Looking at all of the potential free agents for the Dolphins this year, and finding the best salary data I can, here are all 22 free agents, as well as their 2012 salary, and what 120% of that salary would be.

Player

Position

Age

Experience

2012 Salary

120% of Salary

Amaya, Jonathon

S

24

3

$540,000.00

$648,000.00

Brown, Patrick

T

26

3

$540,000.00

$648,000.00

Bush, Reggie

RB

27

7

$4,500,000.00

$5,400,000.00

Clemons, Chris

S

27

4

$1,308,000.00

$1,569,600.00

Culver, Tyrone

S

29

7

$700,000.00

$840,000.00

Devlin, Pat

QB

24

2

$390,000.00

$468,000.00

Fasano, Anthony

TE

28

7

$3,600,000.00

$4,320,000.00

Freeny, Jonathan

LB

23

1

$390,000.00

$468,000.00

Garner, Nate

T

27

5

$1,400,000.00

$1,680,000.00

Hartline, Brian

WR

26

4

$1,308,000.00

$1,569,600.00

Long, Jake

T

27

5

$12,800,000.00

$15,360,000.00

Mastrud, Jeron

LB

25

3

$540,000.00

$648,000.00

McCann, Bryan

CB

25

3

$540,000.00

$648,000.00

McDaniel, Tony

DT

27

7

$3,000,000.00

$3,600,000.00

Moore, Marlon

WR

25

3

$490,000.00

$588,000.00

Moore, Matt

QB

28

6

$2,750,000.00

$3,300,000.00

Smith, Sean

CB

25

4

$565,000.00

$678,000.00

Spitler, Austin

LB

26

3

$540,000.00

$648,000.00

Stanford, R.J.

CB

24

2

$540,000.00

$648,000.00

Starks, Randy

DT

29

9

$3,725,000.00

$4,470,000.00

Thigpen, Marcus

RB

26

1

$390,000.00

$468,000.00

Trusnik, Jason

LB

28

6

$1,000,000.00

$1,200,000.00

Taking into account that a franchise tag only makes sense for players who would be considered "key" for the team, we can narrow down the list of players who could be franchise/transition tagged. Being very liberal in the "key" definition gives us 10 players who could receive the tag:

Player

Position

Age

Experience

2012 Salary

120% of Salary

Franchise

Transition

Bush, Reggie

RB

27

7

$4,500,000.00

$5,400,000.00

$8,079,000.00

$6,851,000.00

Clemons, Chris

S

27

4

$1,308,000.00

$1,569,600.00

$6,798,000.00

$5,899,000.00

Fasano, Anthony

TE

28

7

$3,600,000.00

$4,320,000.00

$5,962,000.00

$5,105,000.00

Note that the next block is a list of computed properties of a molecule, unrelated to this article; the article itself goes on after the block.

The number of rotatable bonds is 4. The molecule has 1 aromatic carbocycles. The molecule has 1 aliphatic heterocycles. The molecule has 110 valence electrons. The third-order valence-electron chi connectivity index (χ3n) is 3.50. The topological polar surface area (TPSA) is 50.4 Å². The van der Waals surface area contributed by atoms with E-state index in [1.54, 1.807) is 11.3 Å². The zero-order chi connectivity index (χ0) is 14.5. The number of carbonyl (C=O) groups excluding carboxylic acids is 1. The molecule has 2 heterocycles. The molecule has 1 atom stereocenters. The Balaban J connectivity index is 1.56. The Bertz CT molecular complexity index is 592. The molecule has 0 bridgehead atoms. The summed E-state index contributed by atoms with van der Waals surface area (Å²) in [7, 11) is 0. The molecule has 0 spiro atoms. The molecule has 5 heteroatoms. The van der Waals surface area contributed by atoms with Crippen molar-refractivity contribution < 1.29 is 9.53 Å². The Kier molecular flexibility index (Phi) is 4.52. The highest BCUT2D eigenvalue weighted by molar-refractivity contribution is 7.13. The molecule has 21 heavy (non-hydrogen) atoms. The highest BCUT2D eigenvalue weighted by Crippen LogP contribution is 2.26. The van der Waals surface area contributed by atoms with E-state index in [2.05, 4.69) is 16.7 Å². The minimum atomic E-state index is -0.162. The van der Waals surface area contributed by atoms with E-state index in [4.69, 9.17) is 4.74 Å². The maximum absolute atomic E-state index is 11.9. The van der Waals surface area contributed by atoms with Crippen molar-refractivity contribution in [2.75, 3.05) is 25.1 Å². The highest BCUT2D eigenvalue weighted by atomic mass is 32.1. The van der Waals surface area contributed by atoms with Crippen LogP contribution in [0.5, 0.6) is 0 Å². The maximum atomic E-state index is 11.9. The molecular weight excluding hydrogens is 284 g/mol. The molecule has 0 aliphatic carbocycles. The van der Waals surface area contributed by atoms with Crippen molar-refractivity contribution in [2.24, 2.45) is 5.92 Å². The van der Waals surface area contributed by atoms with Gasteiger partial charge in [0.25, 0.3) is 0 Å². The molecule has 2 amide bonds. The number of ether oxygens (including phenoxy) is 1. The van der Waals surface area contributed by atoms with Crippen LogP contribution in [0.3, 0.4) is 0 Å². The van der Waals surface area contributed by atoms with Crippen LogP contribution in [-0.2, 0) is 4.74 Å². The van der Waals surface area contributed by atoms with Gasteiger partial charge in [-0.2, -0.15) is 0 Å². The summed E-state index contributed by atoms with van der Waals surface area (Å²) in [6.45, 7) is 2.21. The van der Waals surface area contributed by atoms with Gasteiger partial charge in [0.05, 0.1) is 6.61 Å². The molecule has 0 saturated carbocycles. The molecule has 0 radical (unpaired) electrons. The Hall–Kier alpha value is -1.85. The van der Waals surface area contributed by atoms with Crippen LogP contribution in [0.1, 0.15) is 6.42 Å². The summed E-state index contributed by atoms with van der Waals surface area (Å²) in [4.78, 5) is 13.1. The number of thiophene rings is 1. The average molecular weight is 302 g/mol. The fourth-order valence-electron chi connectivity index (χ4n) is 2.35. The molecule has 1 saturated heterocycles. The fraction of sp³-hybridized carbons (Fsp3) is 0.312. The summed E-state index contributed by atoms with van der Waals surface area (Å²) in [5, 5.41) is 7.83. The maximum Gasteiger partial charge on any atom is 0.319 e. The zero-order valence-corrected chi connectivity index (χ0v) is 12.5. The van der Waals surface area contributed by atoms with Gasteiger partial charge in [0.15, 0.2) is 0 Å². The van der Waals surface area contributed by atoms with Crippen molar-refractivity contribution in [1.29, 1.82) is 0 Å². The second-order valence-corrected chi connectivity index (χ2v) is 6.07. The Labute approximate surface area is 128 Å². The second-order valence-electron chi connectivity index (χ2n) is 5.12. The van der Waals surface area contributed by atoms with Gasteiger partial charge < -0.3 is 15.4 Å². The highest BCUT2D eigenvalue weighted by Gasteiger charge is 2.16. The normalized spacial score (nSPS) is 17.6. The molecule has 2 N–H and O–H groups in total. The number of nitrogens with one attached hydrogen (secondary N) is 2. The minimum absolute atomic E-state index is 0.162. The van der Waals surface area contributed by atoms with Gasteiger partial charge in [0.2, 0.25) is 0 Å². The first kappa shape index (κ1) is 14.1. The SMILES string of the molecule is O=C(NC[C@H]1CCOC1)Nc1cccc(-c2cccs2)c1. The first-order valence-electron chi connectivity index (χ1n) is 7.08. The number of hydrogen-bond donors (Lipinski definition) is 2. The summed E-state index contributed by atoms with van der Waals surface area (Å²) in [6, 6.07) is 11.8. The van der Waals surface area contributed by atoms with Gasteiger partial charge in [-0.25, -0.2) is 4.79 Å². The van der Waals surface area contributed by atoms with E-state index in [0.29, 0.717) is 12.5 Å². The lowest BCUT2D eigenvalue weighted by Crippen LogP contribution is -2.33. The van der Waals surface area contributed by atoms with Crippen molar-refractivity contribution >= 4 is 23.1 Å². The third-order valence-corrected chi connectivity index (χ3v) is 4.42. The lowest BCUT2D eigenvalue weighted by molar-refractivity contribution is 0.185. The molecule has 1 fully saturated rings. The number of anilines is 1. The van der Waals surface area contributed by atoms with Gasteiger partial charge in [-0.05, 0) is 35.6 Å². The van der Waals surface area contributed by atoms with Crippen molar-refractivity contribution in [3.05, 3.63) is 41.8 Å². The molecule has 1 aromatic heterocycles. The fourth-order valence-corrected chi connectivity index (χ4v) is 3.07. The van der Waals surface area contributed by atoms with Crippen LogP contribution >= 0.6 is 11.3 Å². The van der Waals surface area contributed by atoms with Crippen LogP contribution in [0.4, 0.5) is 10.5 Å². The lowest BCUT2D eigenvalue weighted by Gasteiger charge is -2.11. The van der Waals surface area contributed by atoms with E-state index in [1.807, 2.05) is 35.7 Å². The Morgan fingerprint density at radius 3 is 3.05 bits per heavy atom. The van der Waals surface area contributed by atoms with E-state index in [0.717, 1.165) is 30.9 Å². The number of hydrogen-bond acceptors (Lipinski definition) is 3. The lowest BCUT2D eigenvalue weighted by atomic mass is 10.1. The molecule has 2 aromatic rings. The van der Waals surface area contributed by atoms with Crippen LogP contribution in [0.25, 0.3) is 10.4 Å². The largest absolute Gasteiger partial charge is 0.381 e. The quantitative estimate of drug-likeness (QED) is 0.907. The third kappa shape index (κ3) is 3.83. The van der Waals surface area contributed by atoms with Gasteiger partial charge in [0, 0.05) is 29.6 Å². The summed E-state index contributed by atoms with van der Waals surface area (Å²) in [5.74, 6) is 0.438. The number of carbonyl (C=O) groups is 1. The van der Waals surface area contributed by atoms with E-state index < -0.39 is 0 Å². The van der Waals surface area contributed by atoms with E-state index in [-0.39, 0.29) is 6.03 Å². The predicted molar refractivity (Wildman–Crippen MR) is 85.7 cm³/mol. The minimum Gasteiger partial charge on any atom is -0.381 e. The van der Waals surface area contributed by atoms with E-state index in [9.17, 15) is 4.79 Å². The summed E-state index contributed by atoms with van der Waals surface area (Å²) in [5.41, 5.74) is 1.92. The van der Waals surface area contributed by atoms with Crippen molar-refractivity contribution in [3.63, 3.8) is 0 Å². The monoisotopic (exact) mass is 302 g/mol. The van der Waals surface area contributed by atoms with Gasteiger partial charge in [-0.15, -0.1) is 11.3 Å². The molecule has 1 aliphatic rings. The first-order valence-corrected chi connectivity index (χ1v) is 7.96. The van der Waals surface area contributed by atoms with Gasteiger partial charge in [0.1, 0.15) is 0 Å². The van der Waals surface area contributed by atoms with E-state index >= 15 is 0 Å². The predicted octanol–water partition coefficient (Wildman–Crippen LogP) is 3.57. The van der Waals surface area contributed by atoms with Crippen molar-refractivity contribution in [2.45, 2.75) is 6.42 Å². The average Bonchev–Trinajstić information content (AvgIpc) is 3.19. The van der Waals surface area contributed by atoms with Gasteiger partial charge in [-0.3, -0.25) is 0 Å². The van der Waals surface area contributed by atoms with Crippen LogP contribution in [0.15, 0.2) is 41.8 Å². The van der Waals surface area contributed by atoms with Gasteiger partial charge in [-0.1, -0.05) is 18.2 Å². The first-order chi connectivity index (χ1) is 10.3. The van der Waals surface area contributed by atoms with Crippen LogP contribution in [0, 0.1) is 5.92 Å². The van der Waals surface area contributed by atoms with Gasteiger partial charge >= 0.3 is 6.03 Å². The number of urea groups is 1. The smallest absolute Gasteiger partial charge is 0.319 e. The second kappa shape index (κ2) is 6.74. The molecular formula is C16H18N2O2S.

Garner, Nate

T

27

5

$1,400,000.00

$1,680,000.00

$9,660,000.00

$8,560,000.00

Hartline, Brian

WR

26

4

$1,308,000.00

$1,569,600.00

$10,357,000.00

$8,716,000.00

Long, Jake

T

27

5

$12,800,000.00

$15,360,000.00

$9,660,000.00

$8,560,000.00

McDaniel, Tony

DT

27

7

$3,000,000.00

$3,600,000.00

$8,306,000.00

$6,919,000.00

Moore, Marlon

WR

25

3

$490,000.00

$588,000.00

$10,357,000.00

$8,716,000.00

Smith, Sean

CB

25

4

$565,000.00

$678,000.00

$10,668,000.00

$8,939,000.00

Starks, Randy

DT

29

9

$3,725,000.00

$4,470,000.00

$8,306,000.00

$6,919,000.00

Looking at the 10 players, compared to what their franchise tag number would be, we can further rule out some players, who it simply does not make sense to pay that amount of money. Safety Chris Clemons is not going to jump by over 500% based on the level of play Miami gets from him. Offensive lineman Nate Garner is even a bigger jump, with a nearly 700% increase. Tony McDaniel is a reserve defensive tackle, seeing spot duty most of the time. While he is a needed piece on the line, he's not needed at $8.3 million for one season.Finally, we can rule Marlon Moore out, given he is making just over half a million dollars now, and jumping to over $10 million is unimaginable.

That brings our possible tagged players to:

Player

Position

Age

Experience

2012 Salary

120% of Salary

Franchise

Transition

Bush, Reggie

RB

27

7

$4,500,000.00

$5,400,000.00

$8,079,000.00

$6,851,000.00

Fasano, Anthony

TE

28

7

$3,600,000.00

$4,320,000.00

$5,962,000.00

$5,105,000.00

Hartline, Brian

WR

26

4

$1,308,000.00

$1,569,600.00

$10,357,000.00

$8,716,000.00

Long, Jake

T

27

5

$12,800,000.00

$15,360,000.00

$9,660,000.00

$8,560,000.00

Smith, Sean

CB

25

4

$565,000.00

$678,000.00

$10,668,000.00

$8,939,000.00

Starks, Randy

DT

29

9

$3,725,000.00

$4,470,000.00

$8,306,000.00

$6,919,000.00

Now, looking at the individual players in our six possible tagged players, we have: